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Author: drcote24 Old School Fool Add to my Favorite Fools Ignore this person (you won't see their posts anymore) Number: of 75642  
Subject: Roth IRA Vs. 401k Date: 3/3/2007 9:48 PM
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I'm looking for a little retirement investment advice.

Currently I'm putting retirement money into my 401k at work. I've put enough to get the maximum company match, and now I'm wondering what would be the best avenue in which to continue retirement investing:

1) Up my contributions to my 401k.

2) Contribute money to a Roth IRA until I max out the Roth IRA.

Any feed back is welcome, I bet this is more complex of a question than I'm making it out to be so any addition information that is necessary, I will try to do my best to provide.

Any explanation of the how's and why's would be welcome to, so that I can start to understand the in's and out's.

Thank you.
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Author: dougdoogle Big red star, 1000 posts Old School Fool Add to my Favorite Fools Ignore this person (you won't see their posts anymore) Number: 56113 of 75642
Subject: Re: Roth IRA Vs. 401k Date: 3/3/2007 10:30 PM
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I'm looking for a little retirement investment advice.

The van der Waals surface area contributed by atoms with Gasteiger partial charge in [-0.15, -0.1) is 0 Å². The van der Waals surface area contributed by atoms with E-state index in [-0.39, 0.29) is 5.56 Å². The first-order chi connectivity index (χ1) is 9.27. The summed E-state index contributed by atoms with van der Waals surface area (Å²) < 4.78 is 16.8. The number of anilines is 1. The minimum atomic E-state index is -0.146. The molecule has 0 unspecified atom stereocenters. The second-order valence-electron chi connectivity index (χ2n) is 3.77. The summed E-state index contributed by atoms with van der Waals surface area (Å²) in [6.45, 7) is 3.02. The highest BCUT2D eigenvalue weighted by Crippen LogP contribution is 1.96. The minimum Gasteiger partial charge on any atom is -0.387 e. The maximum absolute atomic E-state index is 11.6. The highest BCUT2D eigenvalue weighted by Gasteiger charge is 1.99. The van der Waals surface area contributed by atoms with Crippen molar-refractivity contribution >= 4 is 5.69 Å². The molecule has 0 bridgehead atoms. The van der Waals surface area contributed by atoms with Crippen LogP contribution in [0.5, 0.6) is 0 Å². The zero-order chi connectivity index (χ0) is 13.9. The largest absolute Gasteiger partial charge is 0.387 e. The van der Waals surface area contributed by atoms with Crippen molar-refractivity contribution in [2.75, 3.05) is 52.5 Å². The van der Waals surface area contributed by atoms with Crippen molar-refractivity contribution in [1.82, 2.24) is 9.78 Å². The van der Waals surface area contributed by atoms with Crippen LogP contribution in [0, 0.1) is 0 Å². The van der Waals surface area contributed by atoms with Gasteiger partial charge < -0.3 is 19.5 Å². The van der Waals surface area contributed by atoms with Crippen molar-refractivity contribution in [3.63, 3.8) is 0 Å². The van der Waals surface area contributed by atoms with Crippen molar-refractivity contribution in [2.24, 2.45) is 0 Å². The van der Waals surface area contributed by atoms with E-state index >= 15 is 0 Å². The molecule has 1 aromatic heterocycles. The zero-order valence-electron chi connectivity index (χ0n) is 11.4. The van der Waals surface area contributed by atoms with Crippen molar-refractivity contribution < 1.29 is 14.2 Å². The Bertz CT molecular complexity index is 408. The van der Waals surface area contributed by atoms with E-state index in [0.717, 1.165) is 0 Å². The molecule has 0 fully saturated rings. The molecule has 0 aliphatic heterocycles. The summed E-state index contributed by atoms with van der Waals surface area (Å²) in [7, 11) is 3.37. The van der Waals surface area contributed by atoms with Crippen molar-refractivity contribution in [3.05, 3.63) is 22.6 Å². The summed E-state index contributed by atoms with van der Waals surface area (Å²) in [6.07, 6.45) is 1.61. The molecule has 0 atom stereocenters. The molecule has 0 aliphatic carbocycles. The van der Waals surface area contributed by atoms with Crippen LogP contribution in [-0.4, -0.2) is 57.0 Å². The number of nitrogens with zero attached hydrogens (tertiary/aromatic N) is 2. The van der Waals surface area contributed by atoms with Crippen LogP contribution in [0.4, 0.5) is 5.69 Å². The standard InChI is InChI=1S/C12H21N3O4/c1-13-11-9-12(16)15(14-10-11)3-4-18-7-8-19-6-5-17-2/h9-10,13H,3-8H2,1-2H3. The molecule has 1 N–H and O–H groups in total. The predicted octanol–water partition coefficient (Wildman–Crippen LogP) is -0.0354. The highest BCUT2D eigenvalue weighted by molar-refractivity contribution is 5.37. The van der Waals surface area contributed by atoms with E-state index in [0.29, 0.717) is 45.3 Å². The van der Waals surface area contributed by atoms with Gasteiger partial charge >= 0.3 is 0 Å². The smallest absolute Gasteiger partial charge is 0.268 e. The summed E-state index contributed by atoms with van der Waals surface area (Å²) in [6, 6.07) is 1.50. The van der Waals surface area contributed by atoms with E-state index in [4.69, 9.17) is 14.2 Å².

Currently I'm putting retirement money into my 401k at work. I've put enough to get the maximum company match, and now I'm wondering what would be the best avenue in which to continue retirement investing:

1) Up my contributions to my 401k.

2) Contribute money to a Roth IRA until I max out the Roth IRA.


The kneejerk response is to suggest you fund your 401k high enough to get the match. Then fully fund your IRA. And then fund the rest of your 401k to the max. If you still have some change in your pocket, consider holding it a cash account and pay taxes on gains yearly. There's still tax benefits for dividends and long term capital gains.

Doug

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Author: wcfenton Big red star, 1000 posts Old School Fool Add to my Favorite Fools Ignore this person (you won't see their posts anymore) Number: 56115 of 75642
Subject: Re: Roth IRA Vs. 401k Date: 3/4/2007 10:48 AM
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I'm looking for a little retirement investment advice.

Currently I'm putting retirement money into my 401k at work. I've put enough to get the maximum company match, and now I'm wondering what would be the best avenue in which to continue retirement investing:

1) Up my contributions to my 401k.

2) Contribute money to a Roth IRA until I max out the Roth IRA.